Box2DFlash is the best available physics engine for flash in my opinion. I had looked into APE (ActionScript Physics Engine) and Fisix Engine briefly before I finally decided to go ahead with Box2DFlash. It is basically an ActionScript3 version of an opensource physics engine Box2D developed by Erin Catto. The main reason which got me going with it was the richness, the details and the controls it offered me. If you are looking for a list of different physics engines available for ActionScript, Henry Jones has written a nice blog covering almost all of them. The examples right there on the homepage of Box2DFlash, show you the capabilities of this engine. But I have to say, setting up and then getting along is quite difficult with it. This is where QuickBox2D comes in.
The main purpose of this library is to significantly simplify instantiation of rigid bodies and provide a simple way to skin rigid bodies with custom graphics.
If you are looking for a comparison of what a simple task with Box2DFlash would look like with that of QuickBox2D, Emanuele Feronato has written a blog tutorial using QuickBox2D and a tutorial done earlier using Box2DFlash alone. It clearly shows you how easy it is to setup Box2DFlash when used with QuickBox2D.
There is a very well-written tutorial on tutsplus which covers QuickBox2D from ground up. This series on tutsplus covers most of the basic stuff for this library but at the time of this writing, the third in the series is yet to come. Plus to understand skinning, Zevan Rosser has written this entry and for contacts (collision detections), this series of posts on his blog or just search the term “contacts” on his blog and you will see many results. For the different forces I had applied on this game on various spots, from handles, to spring, from tunnel to roads, this entry helped me understand better the available forces in Box2DFlash.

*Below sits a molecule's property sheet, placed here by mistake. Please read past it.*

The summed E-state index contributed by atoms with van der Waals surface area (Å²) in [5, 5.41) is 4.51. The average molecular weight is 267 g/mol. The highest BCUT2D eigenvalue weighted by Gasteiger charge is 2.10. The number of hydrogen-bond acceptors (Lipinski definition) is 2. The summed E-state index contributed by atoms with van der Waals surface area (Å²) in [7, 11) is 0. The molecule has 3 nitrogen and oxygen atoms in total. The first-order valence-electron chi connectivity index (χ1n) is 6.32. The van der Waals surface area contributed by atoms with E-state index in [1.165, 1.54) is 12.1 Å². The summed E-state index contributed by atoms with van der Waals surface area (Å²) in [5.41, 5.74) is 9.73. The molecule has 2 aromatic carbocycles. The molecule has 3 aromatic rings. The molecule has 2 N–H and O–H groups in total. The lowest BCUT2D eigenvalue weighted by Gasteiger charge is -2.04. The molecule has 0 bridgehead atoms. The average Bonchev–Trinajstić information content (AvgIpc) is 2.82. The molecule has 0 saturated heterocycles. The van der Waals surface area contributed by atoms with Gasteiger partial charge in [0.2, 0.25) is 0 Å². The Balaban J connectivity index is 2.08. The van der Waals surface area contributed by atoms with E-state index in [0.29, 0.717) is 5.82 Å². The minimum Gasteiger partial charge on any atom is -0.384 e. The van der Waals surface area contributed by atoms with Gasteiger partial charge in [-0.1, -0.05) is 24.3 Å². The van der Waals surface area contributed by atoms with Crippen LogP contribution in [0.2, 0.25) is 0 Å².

I highly recommend that if you decide to use Box2DFlash, QuickBox2D should be used alongside. The only thing is, I am really hoping QuickBox2D keepgs getting updated to be used with the latest version of Box2DFlash. I did not miss any features but it would be very nice if both the libraries update on a regular basis.
I had been thinking of starting to get into frameworks and all. Tried and worked with PureMVC on a couple projects but in this project I (based on a lot of hubbub over internet) used Robotlegs. And it was a good decision I made.
This whole idea of wiring the objects together, the events channeling through the application, model being updated only by commands, seperate Service actor for all external communications and view living its life all alone (decoupled) is so good. I absolutely loved Robotlegs. To understand better this framework, somewhere in the middle of this slideshare by Joel Hooks, he explains the workings of this framework. Plus this hello world video tutorial by John Lindquist explains quite a bit about the framework. Then on InsideRIA, there is an introductory series by Joel Hooks starting off with the basic question, what is Robotlegs?. Then ofcourse, the robotlegs community is so quick in responses. Robotlegs just clicked.
And just when I was in need of sound effects for my game, I saw this blog post by Keith Peters. SFXR lets you create sound effects and provides extensive control over the sound you want to generate. It then exports the sound in WAV format. There is an ActionScript3 port of the same (mentioned in Keith Peter’s blog’s comments).
Facebook ActionScript3 SDK
I used the new Facebook ActionScript3 SDK for the share with facebook functionality of the game. This api is updated by talented developers at gskinner.com so you expect quality and quality it is. I can finally say that the troubles of working for Facebook with ActionScript are over.
Overall, I had a nice experience building this game. I had been thinking of doing a game for quite some time but just was not getting any opportunity. But now that I did, I am happy with the results.
Phew! long post haan? Check out the game.